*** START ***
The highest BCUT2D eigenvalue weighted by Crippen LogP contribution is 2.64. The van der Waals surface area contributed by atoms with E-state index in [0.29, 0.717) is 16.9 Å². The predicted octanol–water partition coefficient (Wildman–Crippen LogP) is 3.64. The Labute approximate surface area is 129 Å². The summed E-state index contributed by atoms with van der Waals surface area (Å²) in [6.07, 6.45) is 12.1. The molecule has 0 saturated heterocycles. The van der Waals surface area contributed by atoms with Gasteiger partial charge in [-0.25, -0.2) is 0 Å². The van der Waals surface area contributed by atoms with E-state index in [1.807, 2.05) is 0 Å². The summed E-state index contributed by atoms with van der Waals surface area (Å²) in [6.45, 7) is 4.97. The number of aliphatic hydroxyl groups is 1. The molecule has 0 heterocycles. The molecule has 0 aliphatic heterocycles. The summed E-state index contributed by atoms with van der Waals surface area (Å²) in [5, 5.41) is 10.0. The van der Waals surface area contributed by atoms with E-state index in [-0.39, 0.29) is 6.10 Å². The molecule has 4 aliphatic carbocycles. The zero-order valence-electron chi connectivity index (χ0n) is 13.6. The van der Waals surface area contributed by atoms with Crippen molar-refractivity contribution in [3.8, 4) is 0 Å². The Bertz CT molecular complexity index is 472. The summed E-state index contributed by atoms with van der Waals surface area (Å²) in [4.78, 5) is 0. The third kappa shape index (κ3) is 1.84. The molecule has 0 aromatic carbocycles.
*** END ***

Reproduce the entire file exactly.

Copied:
The highest BCUT2D eigenvalue weighted by Crippen LogP contribution is 2.64. The van der Waals surface area contributed by atoms with E-state index in [0.29, 0.717) is 16.9 Å². The predicted octanol–water partition coefficient (Wildman–Crippen LogP) is 3.64. The Labute approximate surface area is 129 Å². The summed E-state index contributed by atoms with van der Waals surface area (Å²) in [6.07, 6.45) is 12.1. The molecule has 0 saturated heterocycles. The van der Waals surface area contributed by atoms with Gasteiger partial charge in [-0.25, -0.2) is 0 Å². The van der Waals surface area contributed by atoms with E-state index in [1.807, 2.05) is 0 Å². The summed E-state index contributed by atoms with van der Waals surface area (Å²) in [6.45, 7) is 4.97. The number of aliphatic hydroxyl groups is 1. The molecule has 0 heterocycles. The molecule has 0 aliphatic heterocycles. The summed E-state index contributed by atoms with van der Waals surface area (Å²) in [5, 5.41) is 10.0. The van der Waals surface area contributed by atoms with E-state index in [-0.39, 0.29) is 6.10 Å². The molecule has 4 aliphatic carbocycles. The zero-order valence-electron chi connectivity index (χ0n) is 13.6. The van der Waals surface area contributed by atoms with Crippen molar-refractivity contribution in [3.8, 4) is 0 Å². The Bertz CT molecular complexity index is 472. The summed E-state index contributed by atoms with van der Waals surface area (Å²) in [4.78, 5) is 0. The third kappa shape index (κ3) is 1.84. The molecule has 0 aromatic carbocycles.